Platinum (II) complexes are commonly used as cancer drugs. Examples for such complexes are cisplatin [Pt(NH3)2Cl2], carboplatin [Pt(NH3)2(CBDCA)], and oxaliplatin [Pt(DACH)(Ox)] (pictured, CBDCA = 1,1-cyclobutanedicarboxylate, DACH = (1R,2R)-1,2-diaminocyclohexane, Ox = oxalate). These drugs are usually studied in aqueous solution, often with added dimethyl sulfoxide (DMSO). However, a decrease in anticancer activity has been observed for Pt complexes in the presence of DMSO.
Paul J. Dyson, Ecole Polytechnique Fédérale de Lausanne (EPFL), Switzerland, Hristo P. Varbanov, EPFL and University of Vienna, Austria, and colleagues have investigated the effects of water and DMSO on oxaliplatin. The team used electrospray ionization mass spectrometry (ESI-MS) and 1H-NMR spectroscopy to monitor the stability of oxaliplatin in pure DMSO, in DMSO/water mixtures, and in pure water.
The team found that oxaliplatin is stable in pure DMSO. However, when water was added to solutions of oxaliplatin in DMSO, the complex reacted rapidly and formed DMSO adducts. According to the researchers, this is caused by DMSO binding to the metal center after water has caused the cleavage of oxalate-Pt bonds. The bound DMSO then prevents the reattachment of the oxalate ligand. In pure water, the same bond cleavage happens, but the reattachment reaction is extremely fast, which causes the complex to be stable overall. The team states that DMSO should be avoided in biological experiments on Pt(II) complexes, since the water in biological systems could affect the results.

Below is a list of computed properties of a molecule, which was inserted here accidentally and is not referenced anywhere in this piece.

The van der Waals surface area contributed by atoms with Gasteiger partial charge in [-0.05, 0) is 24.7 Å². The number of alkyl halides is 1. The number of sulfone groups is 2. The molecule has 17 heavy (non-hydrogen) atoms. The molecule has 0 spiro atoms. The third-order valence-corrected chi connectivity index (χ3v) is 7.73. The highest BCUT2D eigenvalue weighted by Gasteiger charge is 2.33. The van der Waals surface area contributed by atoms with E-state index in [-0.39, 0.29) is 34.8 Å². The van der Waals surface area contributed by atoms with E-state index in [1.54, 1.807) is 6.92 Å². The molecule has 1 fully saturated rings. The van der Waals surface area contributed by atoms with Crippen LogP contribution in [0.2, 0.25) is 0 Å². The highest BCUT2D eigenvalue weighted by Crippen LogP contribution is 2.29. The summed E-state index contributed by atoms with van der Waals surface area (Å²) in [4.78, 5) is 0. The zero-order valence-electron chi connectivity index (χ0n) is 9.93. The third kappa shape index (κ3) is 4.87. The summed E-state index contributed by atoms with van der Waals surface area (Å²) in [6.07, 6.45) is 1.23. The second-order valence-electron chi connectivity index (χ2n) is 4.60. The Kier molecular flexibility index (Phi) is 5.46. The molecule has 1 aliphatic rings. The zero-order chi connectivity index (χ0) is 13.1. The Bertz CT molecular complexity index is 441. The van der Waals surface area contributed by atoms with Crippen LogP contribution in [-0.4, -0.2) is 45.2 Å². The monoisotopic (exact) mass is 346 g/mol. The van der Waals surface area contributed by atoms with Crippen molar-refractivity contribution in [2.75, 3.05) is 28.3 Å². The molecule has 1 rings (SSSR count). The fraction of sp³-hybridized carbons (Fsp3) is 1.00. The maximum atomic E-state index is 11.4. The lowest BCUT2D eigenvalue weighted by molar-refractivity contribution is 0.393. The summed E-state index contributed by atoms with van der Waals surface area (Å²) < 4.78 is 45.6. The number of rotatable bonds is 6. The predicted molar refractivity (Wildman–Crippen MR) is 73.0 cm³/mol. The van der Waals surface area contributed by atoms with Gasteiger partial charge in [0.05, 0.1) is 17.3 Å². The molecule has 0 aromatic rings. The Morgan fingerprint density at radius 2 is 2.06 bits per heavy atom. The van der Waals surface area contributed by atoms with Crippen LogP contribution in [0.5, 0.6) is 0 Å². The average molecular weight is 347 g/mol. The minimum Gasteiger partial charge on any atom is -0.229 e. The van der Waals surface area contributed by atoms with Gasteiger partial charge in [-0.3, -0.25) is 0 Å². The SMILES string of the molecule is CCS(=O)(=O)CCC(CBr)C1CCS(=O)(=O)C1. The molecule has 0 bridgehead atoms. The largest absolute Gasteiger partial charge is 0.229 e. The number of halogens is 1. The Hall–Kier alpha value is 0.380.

- Oxaliplatin reacts with DMSO only in the presence of water,
Hristo P. Varbanov, Daniel Ortiz, Doris Höfer, Laure Menin, Markus Galanski, Bernhard K. Keppler, Paul J. Dyson,
Dalton Trans. 2017.